The Motivation to Control Prejudiced Reactions scale assumes that people have stereotype-driven reactions and seek to control them. The Internal and External Motivations to Respond Without Prejudice scale assumes that these attempts at acting non-prejudiced can be driven by internal (personal) and external (social) reasons.

Internally-driven people, for example, are more likely to act from an egalitarian framework (Johns, Cullum, Smith, & Freng, 2008). This egalitarian framework treats individuals as individuals. Membership in a social category is acknowledged as a potential influence on what an individual becomes. However, for an egalitarian, the individual is best understood as a unique entity, the product of many, interacting, factors.

Other researchers contrast multicultural ideologies – ideologies that acknowledge that belonging to different social categories shapes your experience – with colorblind ideologies – perspectives that judge every individual by the same standard, regardless of what factors lead them to be who they are.

Planning Our Intervention:
As planned, our intervention will focus on those individual who attribute traits to all members of a group based on observations of representations of the group in the media. We want to see if we can get that person to shift their perspective. Perhaps quixotically, we want that individual to attribute traits to most members of the group based on empirically established means and standard deviations.

To do so – we would want to know the specific content of their prejudice, whether they feel any personal or social pressures to avoid being prejudiced, and whether colorblind or multicultural ideologies appeal to them. Each of these factors could influence how they interact with our intervention.

For example, someone who is purely externally (but not internally) motivated to respond without prejudice tends to self-report a greater number of and more extreme negative attitudes towards African Americans. She tends to demonstrate higher levels of implicit – automatic or unobtrusively measured – prejudice (Devine, Plant, Amodio, Harmon-Jones, & Vance, 2002; Hausmann & Ryan, 2004; Amodio, Devine, & Eddie Harmon-Jones, 2008; Plant & Devine, 2009; Schlauch, Lang, Plant, Christensen, & Donohue, 2009). When talking with someone who happens to be African American, she engages in fewer approach-oriented behaviors (she smiles less, asks fewer questions, and makes less eye contact). Further, she is consciously aware of her concern to avoid appearing prejudice and anticipates being less engaged, even before the interaction (Plant, Devine, & Peruche, 2010). They may also be less likely to pay attention to even a racially-irrelevant message when it is attribute to an African American source (Sude & Rios, 2011, conference presentation).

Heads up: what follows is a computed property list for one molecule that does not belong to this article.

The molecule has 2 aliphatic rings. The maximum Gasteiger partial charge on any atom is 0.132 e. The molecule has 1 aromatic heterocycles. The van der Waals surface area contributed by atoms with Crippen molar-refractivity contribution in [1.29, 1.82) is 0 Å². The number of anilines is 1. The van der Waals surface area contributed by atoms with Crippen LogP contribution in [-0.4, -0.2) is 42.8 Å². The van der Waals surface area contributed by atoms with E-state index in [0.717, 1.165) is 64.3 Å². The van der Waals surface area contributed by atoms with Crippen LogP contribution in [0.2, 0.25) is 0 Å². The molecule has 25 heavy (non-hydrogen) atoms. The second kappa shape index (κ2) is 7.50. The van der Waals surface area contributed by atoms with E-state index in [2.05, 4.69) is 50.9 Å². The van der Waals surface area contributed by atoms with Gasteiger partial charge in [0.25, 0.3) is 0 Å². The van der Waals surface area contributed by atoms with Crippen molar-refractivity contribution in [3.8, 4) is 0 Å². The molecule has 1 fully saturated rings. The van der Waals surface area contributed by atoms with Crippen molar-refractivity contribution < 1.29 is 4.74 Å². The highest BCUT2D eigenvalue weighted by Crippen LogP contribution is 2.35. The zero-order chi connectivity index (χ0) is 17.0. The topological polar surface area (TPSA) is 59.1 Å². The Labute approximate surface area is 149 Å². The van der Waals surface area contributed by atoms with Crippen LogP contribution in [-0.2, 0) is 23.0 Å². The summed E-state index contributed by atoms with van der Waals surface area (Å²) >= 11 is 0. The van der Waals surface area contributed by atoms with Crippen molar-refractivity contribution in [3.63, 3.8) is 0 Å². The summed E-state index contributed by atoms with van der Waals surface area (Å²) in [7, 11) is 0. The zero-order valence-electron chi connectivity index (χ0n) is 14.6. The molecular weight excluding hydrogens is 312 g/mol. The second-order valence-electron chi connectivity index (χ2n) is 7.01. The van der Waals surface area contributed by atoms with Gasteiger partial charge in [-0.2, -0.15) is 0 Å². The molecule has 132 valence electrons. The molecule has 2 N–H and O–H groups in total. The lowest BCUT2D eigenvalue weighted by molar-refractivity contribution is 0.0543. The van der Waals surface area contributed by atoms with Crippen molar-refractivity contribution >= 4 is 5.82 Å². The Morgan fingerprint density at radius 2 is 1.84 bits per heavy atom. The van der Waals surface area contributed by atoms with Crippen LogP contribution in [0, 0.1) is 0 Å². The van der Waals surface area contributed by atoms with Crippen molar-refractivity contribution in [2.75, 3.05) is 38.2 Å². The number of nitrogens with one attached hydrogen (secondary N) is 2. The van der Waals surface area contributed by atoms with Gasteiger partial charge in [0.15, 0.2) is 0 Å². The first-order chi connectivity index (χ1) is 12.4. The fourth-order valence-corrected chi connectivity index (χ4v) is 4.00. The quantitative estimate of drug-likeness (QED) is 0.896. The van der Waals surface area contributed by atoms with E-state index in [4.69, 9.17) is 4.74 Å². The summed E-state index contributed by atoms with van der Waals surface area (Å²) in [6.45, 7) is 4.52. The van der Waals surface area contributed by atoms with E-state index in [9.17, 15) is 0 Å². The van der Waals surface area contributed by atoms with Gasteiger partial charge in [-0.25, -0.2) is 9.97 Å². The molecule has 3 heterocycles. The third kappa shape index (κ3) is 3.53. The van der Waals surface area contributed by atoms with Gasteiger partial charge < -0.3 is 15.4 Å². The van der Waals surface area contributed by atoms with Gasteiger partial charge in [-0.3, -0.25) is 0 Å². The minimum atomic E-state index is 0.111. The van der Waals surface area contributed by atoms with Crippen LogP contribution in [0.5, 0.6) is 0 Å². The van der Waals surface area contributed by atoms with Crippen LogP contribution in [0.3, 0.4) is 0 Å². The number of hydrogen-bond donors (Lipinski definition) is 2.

From this portrait, we can infer that it would be difficult to change how this socially (but not personally) motivated respond without prejudice person thinks about race. In order to do so, we would want to increase her personal motivation to change her mind. We would also want to refrain from making her anxious, refrain from signaling that she should take an avoidant, disengaged approach to our intervention.

We could appeal to values that are race-irrelevant, such as intelligence of sound-reasoning. We could then shape her critical thinking and her recognition of lower quality thinking in a way that is race-irrelevant. We could then embed information about race within a wider discussion of using statistics to make more nuanced interpretations of the social world.

If she doesn’t value intelligence or sound-reasoning, we could instead offer an intervention that directly targets her intergroup anxiety – one that will alleviate anxiety and provide effective strategies for smooth and at the same time authentic interracial interaction.

Research Methods Intro: Identifying Variables – Thinking About Race

What variables are relevant to my postulated practical question of how to change people’s use of stereotyping, with regard to racial attitudes?

Well, first I brainstorm a set of variables.

Let’s look at an output from that process:

What are the different characteristics of stereotyping that I see around me?:

  1. Thinking of individuals as belonging to the same “group” or being from the same category of people.
  2. Attributing traits to either a) all members of that group or b) most members of that group.
  3. Attributing traits based on a) observation of a single member of the group, b) observations from an initial encounter with multiple members of the group, c) observations based on the totality of encounters with group members, d) observation of representations of the group in the media, e) popular ways of talking about the group, f) traits attributed to the group that help justify group-based inequalities, g) traits that group members have by definition – believing in Jesus and being a practicing evangelical Christian, for example, h) observations based on a statistical average, i) observations based on a statistical average, taking into account the variability around that average.

With two ways of looking at 2 and nine ways of looking at 3, we already have 18 possible definitions of stereotyping, just from one brainstorming session by one person. In choosing to change the way people stereotype, we have to target a particular type of stereotyping and either eliminate it or change it into a different type of stereotyping.

For example, I might want to take someone who takes 3-d (observations of a group in the media) and infers 2-a (that all members of a group has that trait), and shift them to 3-i (data driven observations about the mean and standard deviation for that group) and 2-b (applied to the way they think about most people in that group).